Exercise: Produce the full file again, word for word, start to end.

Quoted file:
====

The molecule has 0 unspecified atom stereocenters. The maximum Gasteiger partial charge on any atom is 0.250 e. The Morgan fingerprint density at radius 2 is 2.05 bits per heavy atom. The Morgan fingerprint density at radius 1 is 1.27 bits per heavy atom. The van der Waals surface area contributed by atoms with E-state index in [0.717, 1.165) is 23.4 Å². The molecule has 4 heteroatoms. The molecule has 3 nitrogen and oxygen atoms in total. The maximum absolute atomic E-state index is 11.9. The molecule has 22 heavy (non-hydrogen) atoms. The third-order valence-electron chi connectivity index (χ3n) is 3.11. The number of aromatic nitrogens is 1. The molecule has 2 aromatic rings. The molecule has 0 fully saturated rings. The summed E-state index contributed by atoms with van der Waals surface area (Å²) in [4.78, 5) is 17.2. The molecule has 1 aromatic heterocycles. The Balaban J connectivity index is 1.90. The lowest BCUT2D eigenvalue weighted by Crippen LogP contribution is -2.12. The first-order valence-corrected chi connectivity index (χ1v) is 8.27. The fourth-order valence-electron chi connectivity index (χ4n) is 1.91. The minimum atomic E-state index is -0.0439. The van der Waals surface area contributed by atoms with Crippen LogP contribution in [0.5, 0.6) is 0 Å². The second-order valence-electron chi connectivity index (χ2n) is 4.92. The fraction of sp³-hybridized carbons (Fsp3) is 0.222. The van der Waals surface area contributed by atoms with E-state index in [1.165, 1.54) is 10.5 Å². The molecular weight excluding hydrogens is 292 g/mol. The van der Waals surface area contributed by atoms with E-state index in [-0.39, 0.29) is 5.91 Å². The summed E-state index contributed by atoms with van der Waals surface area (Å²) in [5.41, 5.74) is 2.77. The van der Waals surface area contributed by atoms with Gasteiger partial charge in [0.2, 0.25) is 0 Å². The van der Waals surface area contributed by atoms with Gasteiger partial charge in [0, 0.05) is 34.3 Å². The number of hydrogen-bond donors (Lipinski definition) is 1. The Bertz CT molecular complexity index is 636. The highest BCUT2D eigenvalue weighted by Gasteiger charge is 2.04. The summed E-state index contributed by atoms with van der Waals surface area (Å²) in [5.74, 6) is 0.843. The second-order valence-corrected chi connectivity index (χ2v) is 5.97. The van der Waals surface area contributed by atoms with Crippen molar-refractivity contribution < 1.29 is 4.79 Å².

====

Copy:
The molecule has 0 unspecified atom stereocenters. The maximum Gasteiger partial charge on any atom is 0.250 e. The Morgan fingerprint density at radius 2 is 2.05 bits per heavy atom. The Morgan fingerprint density at radius 1 is 1.27 bits per heavy atom. The van der Waals surface area contributed by atoms with E-state index in [0.717, 1.165) is 23.4 Å². The molecule has 4 heteroatoms. The molecule has 3 nitrogen and oxygen atoms in total. The maximum absolute atomic E-state index is 11.9. The molecule has 22 heavy (non-hydrogen) atoms. The third-order valence-electron chi connectivity index (χ3n) is 3.11. The number of aromatic nitrogens is 1. The molecule has 2 aromatic rings. The molecule has 0 fully saturated rings. The summed E-state index contributed by atoms with van der Waals surface area (Å²) in [4.78, 5) is 17.2. The molecule has 1 aromatic heterocycles. The Balaban J connectivity index is 1.90. The lowest BCUT2D eigenvalue weighted by Crippen LogP contribution is -2.12. The first-order valence-corrected chi connectivity index (χ1v) is 8.27. The fourth-order valence-electron chi connectivity index (χ4n) is 1.91. The minimum atomic E-state index is -0.0439. The van der Waals surface area contributed by atoms with Crippen LogP contribution in [0.5, 0.6) is 0 Å². The second-order valence-electron chi connectivity index (χ2n) is 4.92. The fraction of sp³-hybridized carbons (Fsp3) is 0.222. The van der Waals surface area contributed by atoms with E-state index in [1.165, 1.54) is 10.5 Å². The molecular weight excluding hydrogens is 292 g/mol. The van der Waals surface area contributed by atoms with E-state index in [-0.39, 0.29) is 5.91 Å². The summed E-state index contributed by atoms with van der Waals surface area (Å²) in [5.41, 5.74) is 2.77. The van der Waals surface area contributed by atoms with Gasteiger partial charge in [0.2, 0.25) is 0 Å². The van der Waals surface area contributed by atoms with Gasteiger partial charge in [0, 0.05) is 34.3 Å². The number of hydrogen-bond donors (Lipinski definition) is 1. The Bertz CT molecular complexity index is 636. The highest BCUT2D eigenvalue weighted by Gasteiger charge is 2.04. The summed E-state index contributed by atoms with van der Waals surface area (Å²) in [5.74, 6) is 0.843. The second-order valence-corrected chi connectivity index (χ2v) is 5.97. The van der Waals surface area contributed by atoms with Crippen molar-refractivity contribution < 1.29 is 4.79 Å².